In the words of an old Russian proverb, “bad luck often brings good luck.” Indeed, it was bad luck in the form of a whole series of domestic space program failures that convinced the Russian Federal Space Agency (Roskosmos) to make a 180° turn toward unmanned programs.
Earlier this month, Roscosmos General Director Vladimir Popovkin told the State Duma that from now on, the country’s space agency will concentrate on developing satellite constellations and groups in both quantity and quality, with priority given to the expansion of satellite navigation services, remote sensing of Earth surfaces, and communication. The International Space Station, which is a manned program, will have to make way for new trends.
“By 2015, we expect to increase the number of remote sensing satellites from five to 20 spacecraft, bringing the number of GLONASS satellites up from 24 to 30, and Cospas-Sarsat system satellites from 26 to 48,” Popovkin said. According to him, over 37 percent of the Federal Space Program’s funds through 2015 will be spent on developing launch vehicles and upgrading ground infrastructure.
In other words, Russia’s space industry is keen to maximize the financial return on every ruble invested.
According to Popovkin, Russia currently holds just 3 percent of the global market for commercial space services. At the same time, Russia retains a strong position in the commercial launch industry, providing 40 percent of space launches every year. By international standards, Russia’s rates for launch services are very low. It seems the need to fix this discrepancy was what the Roscosmos head had in mind when he informed the members of the State Duma of the space program’s plans to focus on commercial projects.
The Global Navigation Satellite System (GLONASS) has long been a priority for the Russian space industry, both in terms of commercial use and in terms of boosting international cooperation. In about a month, after the GLONASS-M satellite, which was put into orbit in early October, becomes operable, its signal will be fully receivable throughout the world without any restrictions. This satellite completed the formation of the system’s orbit group, which, according to official Roscosmos data, is currently made up of 28 satellites.
The GLONASS system, intended to provide rapid global navigation services for an unlimited number of ground, sea, air and space consumers, was commissioned in 1993. Access to the system’s civil navigation signals is provided to Russian and foreign consumers at any location around the globe, free of charge and without any restrictions.
Less known is another satellite system, Cospas-Sarsat (COSPAS is a Russian acronym for Space System for the Search of Vessels in Distress, and SARSAT, for Search and Rescue Satellite-Aided Tracking). This system is designed for search and rescue for ships, aircraft and on land. Developed at the height of the Cold War, this system was the first active instrument for practical international space cooperation.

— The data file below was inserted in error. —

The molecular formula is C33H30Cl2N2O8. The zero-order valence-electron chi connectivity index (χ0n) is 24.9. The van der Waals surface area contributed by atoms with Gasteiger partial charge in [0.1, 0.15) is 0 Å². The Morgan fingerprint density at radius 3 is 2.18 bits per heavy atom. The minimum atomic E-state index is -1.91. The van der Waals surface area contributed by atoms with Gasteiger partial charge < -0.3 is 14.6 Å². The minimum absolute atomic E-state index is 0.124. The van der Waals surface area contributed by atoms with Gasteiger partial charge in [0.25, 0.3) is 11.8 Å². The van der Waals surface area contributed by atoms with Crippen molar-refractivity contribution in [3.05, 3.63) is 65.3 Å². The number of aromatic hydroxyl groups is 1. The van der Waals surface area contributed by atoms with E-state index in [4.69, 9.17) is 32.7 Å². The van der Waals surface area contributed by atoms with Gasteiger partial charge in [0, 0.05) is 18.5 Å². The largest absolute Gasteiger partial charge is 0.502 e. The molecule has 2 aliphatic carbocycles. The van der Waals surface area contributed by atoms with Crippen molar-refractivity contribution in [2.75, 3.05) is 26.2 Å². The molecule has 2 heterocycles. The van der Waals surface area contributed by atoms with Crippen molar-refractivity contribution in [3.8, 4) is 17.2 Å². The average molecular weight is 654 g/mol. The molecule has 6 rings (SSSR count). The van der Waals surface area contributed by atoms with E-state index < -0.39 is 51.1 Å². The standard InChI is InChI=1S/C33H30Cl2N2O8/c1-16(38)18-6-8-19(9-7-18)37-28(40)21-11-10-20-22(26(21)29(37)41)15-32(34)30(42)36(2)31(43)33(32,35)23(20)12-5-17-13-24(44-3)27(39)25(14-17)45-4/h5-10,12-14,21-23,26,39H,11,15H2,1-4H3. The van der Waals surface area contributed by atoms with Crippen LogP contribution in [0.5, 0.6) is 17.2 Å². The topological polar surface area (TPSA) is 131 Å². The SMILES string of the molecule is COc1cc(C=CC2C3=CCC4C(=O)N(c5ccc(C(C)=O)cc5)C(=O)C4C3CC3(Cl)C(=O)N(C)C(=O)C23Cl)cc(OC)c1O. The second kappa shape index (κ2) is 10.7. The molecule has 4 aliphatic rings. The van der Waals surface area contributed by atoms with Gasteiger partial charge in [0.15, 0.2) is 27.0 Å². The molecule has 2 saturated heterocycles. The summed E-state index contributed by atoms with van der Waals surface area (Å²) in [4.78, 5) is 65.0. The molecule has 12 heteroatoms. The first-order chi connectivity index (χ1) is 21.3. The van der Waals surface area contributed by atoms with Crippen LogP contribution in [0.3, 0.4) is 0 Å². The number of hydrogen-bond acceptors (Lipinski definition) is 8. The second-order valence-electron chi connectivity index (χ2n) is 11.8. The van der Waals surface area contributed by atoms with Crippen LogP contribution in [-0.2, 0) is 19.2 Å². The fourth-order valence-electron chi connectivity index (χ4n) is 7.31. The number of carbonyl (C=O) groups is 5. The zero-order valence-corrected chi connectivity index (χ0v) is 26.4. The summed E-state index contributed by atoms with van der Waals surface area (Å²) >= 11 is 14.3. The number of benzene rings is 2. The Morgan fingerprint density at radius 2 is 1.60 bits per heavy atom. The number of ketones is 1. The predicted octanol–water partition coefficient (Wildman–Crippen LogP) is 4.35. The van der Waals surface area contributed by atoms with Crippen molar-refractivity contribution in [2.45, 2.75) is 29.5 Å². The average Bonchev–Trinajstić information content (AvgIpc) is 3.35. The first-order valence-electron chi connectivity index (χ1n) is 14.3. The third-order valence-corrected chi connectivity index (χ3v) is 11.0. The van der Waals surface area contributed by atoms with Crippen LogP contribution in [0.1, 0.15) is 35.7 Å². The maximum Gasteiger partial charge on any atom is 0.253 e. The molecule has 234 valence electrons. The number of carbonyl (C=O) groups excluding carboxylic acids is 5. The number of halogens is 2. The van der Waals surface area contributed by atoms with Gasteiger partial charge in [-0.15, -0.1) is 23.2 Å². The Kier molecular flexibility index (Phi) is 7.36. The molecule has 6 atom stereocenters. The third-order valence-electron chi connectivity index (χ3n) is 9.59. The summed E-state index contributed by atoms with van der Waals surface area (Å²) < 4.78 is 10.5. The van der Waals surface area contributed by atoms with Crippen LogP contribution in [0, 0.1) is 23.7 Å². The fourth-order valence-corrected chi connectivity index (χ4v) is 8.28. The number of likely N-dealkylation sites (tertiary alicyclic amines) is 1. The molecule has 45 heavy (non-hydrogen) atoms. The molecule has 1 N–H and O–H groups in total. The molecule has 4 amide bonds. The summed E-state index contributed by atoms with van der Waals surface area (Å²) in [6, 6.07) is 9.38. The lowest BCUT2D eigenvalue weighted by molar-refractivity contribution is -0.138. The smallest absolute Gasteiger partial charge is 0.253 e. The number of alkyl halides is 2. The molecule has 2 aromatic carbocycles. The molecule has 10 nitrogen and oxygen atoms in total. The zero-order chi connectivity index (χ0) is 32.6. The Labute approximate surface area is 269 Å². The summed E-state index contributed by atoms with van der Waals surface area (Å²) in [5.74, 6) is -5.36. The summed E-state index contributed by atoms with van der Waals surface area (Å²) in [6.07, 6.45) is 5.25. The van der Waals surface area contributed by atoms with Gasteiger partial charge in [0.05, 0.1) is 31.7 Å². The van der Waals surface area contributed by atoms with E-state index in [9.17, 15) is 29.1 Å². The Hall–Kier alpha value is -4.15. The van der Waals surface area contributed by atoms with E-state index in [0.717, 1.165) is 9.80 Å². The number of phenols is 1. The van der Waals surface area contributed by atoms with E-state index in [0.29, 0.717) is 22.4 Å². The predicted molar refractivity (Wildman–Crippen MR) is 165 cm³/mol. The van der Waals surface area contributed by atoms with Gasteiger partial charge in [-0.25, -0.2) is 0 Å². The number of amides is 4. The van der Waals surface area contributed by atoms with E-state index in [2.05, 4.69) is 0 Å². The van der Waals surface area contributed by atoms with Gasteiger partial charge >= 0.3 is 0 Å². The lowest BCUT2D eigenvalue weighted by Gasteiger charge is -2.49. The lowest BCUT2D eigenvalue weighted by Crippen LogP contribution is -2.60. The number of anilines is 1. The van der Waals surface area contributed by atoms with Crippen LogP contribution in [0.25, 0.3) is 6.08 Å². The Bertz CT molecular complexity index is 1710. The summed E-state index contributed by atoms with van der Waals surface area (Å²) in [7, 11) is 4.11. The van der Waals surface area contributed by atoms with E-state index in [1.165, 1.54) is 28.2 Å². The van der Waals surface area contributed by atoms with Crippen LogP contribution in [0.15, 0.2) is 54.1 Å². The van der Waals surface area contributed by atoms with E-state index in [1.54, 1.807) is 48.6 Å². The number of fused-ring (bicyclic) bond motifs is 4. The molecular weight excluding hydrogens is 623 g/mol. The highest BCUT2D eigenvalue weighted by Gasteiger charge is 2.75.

The joint creation of the satellite system began in 1982 with Soviet and Western partners. It detects and locates emergency situations via beacons installed on ships and aircraft. The system deploys several satellites placed in near-polar orbit and fitted with radio equipment to detect distress signals transmitted by radio-beacons and retransmit them to ground stations for data collection and processing. According to an intergovernmental agreement, at least two satellites in orbit must be Russian.
The first registered rescue incident took place in Canada on Sept. 10, 1982, while the system was still being calibrated. The Soviet satellite Kosmos-1383 tracked a distress signal sent by a small plane that had crashed in the mountains. The distress signal was retransmitted to a Canadian ground station and three people were rescued.
The system proved to be very efficient. In 1998 alone, 385 rescue operations were performed, which resulted in the rescue of 1,334 people. By the beginning of 2002, over 10,000 people had been rescued using the Cospas-Sarpat system.
But Russia’s unmanned programs are not limited to near-earth orbits. In mid-October, Igor Mitrofanov, head of the Space Gamma Spectroscopy Laboratory at the Russian Academy of Sciences' Space Research Institute, said that Russian scientists have selected possible landing locations for the unmanned Luna-Glob spacecraft. The lunar project, run by the Lavochkin Scientific-Production Association, is designed to find water on the moon. The launch is scheduled for 2014.
Mitrofanov said six possible landing locations have been selected, including three near the North Pole and three near the South Pole. “We were guided by four criteria: flat ground, sufficient duration of sunlight, radio visibility from Earth and good opportunities for research,” he said, adding that, among other things, Russian scientists also used data collected by the United States’ Lunar Reconnaissance Orbiter (LRO). This brings the name of John F. Kennedy to mind. Despite the political standoff between the two countries in the early 1960s, the U.S. president proposed joint efforts on the lunar program. It seems that now is the right time to accept that proposal.
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